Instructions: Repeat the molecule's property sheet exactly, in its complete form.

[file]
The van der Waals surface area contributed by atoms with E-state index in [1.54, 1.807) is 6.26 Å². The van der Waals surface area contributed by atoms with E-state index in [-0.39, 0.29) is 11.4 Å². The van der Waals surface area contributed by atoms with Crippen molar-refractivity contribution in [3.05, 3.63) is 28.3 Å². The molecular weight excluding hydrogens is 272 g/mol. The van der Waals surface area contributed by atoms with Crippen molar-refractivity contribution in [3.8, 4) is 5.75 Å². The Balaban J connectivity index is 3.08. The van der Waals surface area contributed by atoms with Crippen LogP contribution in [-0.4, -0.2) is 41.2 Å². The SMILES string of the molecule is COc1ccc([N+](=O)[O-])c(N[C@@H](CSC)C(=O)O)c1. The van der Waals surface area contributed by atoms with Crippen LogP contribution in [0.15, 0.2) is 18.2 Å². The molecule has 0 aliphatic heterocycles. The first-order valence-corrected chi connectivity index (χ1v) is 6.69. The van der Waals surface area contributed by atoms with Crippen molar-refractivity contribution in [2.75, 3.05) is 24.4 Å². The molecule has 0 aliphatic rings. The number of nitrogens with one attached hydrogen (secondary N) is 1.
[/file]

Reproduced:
The van der Waals surface area contributed by atoms with E-state index in [1.54, 1.807) is 6.26 Å². The van der Waals surface area contributed by atoms with E-state index in [-0.39, 0.29) is 11.4 Å². The van der Waals surface area contributed by atoms with Crippen molar-refractivity contribution in [3.05, 3.63) is 28.3 Å². The molecular weight excluding hydrogens is 272 g/mol. The van der Waals surface area contributed by atoms with Crippen molar-refractivity contribution in [3.8, 4) is 5.75 Å². The Balaban J connectivity index is 3.08. The van der Waals surface area contributed by atoms with Crippen LogP contribution in [-0.4, -0.2) is 41.2 Å². The SMILES string of the molecule is COc1ccc([N+](=O)[O-])c(N[C@@H](CSC)C(=O)O)c1. The van der Waals surface area contributed by atoms with Crippen LogP contribution in [0.15, 0.2) is 18.2 Å². The molecule has 0 aliphatic heterocycles. The first-order valence-corrected chi connectivity index (χ1v) is 6.69. The van der Waals surface area contributed by atoms with Crippen molar-refractivity contribution in [2.75, 3.05) is 24.4 Å². The molecule has 0 aliphatic rings. The number of nitrogens with one attached hydrogen (secondary N) is 1.